It should also be noted that in looking at the bonus content, some of the demos that are featured on that bonus disc are not included in the final release of this LP and vice versa. Case in point are the songs ‘Hold On’ and ‘Struggle & Die.’ Both songs are demos, but didn’t make the album’s final cut. ‘Don’t Stop The Music,’ another of the bonus demos featured in this re-issue also did not make the album’s final cut, so once more, audiences get to hear another extra that was recorded, but not previously featured. It’s essentially the musical counterpart to a deleted scene from a movie or television program. In the same vein, ‘We’re Not Dead Yet,’ ‘Junior’s Bar’ and ‘Old Man Bar’ are not among the demos and alternate takes featured in the record’s bonus disc, so that adds even more value to the overall presentation. Keeping all of this in mind, the bonus disc that is featured with this latest re-issue of Have A Good Time But…Get Out Alive! forms a solid foundation for the record’s presentation. It is just one of the elements that makes the album’s latest re-issue worth experiencing. Taking a deeper look at the songs, both the demos/alternate takes and the final product, that overall content is just as important to address as the addition of that content to the record.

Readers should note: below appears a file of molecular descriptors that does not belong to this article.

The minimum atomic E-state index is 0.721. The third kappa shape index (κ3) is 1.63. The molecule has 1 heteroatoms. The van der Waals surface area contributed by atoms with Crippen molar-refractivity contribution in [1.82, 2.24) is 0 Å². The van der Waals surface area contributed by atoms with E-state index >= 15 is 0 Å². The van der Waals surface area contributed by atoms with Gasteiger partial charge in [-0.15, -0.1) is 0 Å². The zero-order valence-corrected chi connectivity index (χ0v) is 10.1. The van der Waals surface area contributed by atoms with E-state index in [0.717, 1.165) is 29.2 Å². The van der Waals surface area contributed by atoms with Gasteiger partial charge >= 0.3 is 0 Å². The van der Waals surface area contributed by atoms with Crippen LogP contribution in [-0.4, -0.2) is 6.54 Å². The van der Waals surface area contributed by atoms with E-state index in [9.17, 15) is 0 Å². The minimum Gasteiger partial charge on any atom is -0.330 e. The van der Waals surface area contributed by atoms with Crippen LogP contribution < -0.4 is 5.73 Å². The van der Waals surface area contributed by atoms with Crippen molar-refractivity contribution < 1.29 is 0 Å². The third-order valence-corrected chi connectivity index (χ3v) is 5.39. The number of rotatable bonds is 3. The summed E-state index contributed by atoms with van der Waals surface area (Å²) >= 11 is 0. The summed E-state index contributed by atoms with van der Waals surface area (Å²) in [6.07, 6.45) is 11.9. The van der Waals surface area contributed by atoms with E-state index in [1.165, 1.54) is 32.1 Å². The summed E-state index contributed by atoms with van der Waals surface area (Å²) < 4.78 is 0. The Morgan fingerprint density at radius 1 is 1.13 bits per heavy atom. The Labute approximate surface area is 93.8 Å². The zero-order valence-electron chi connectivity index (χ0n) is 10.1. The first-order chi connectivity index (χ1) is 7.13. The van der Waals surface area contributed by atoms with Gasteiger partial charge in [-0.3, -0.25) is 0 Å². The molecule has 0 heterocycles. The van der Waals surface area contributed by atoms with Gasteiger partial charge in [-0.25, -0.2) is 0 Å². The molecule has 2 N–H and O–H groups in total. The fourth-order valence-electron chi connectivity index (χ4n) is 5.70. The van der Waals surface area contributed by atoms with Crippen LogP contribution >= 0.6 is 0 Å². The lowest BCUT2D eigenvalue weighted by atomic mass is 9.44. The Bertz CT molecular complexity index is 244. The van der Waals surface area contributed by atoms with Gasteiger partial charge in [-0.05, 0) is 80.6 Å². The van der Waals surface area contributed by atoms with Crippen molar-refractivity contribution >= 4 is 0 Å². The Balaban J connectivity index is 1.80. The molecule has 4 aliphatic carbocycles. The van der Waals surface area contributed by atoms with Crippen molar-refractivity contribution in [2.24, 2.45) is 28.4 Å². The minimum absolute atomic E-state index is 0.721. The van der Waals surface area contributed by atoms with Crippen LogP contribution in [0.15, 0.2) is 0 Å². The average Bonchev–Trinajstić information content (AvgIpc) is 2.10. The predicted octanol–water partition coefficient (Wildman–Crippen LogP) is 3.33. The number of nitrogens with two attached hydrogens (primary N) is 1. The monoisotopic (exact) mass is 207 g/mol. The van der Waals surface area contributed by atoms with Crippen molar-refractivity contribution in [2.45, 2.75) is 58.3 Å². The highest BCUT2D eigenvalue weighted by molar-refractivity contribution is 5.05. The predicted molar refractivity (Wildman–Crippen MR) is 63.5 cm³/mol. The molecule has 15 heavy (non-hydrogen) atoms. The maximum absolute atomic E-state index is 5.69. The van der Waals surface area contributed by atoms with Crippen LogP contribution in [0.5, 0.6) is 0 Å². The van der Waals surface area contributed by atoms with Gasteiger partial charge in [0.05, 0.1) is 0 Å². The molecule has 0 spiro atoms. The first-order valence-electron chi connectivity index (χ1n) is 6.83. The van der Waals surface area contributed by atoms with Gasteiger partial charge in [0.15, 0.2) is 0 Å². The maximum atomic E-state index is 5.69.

It goes without saying that whether one prefers the demos/alternate takes to the final product, everyone will agree that the songs are enjoyable in terms of their musical and lyrical content. The semi-punk approach of the album’s title track/opener and its companion lyrical content, which encourages people to make the most of their lives, is just one example of the importance of the songs’ content to this presentation. The song’s demo is pretty much the same as the final product, but is just less polished in its sound. To that end, both versions are equally enjoyable. ‘Hypnotized,’ which comes early in the album’s 12-song body, is another example of the importance of the songs’ content. This song is a stark contrast to the album’s opener in terms of its musical and lyrical content. This song is more of a blues-based work, complete with harmonica, that will appeal to fans of ZZ Top. Its lyrical content comes across as focusing on a person who is…well…hypnotized by a romantic interest. It’s a familiar topic, just in its own unique presentation. The song’s alternate take featured in the record’s bonus disc is much more stripped down, and also gives audiences a glimpse into the song’s creation, so to speak, as listeners get to hear discussions taking place while the original work is being crafted. The organic sense exhibited through the “work in progress” is enjoyable in its own right, and just as much so as the final product. ‘Runnin’ Scared’ is yet another example of the importance of the content of the album’s songs. Listeners will note in comparing the final product to its two alternate takes featured in the record’s bonus disc, the differences are there, but the two alternate takes are really one bigger exhibition of the evolution of that song. Collectively, they do just as much to show the engagement and enjoyment ensured by this reissue’s content as the other noted songs and the rest of the featured material. All things considered, the content featured on the record’s main and bonus content comes together to make the presentation in whole just as worth hearing for that reason as for the record’s very presentation. It’s just one more way in which this latest reissue of Have A Good Time But…Get Out Alive! proves its value. The dual release date for the record actually plays its own pivotal part in its presentation.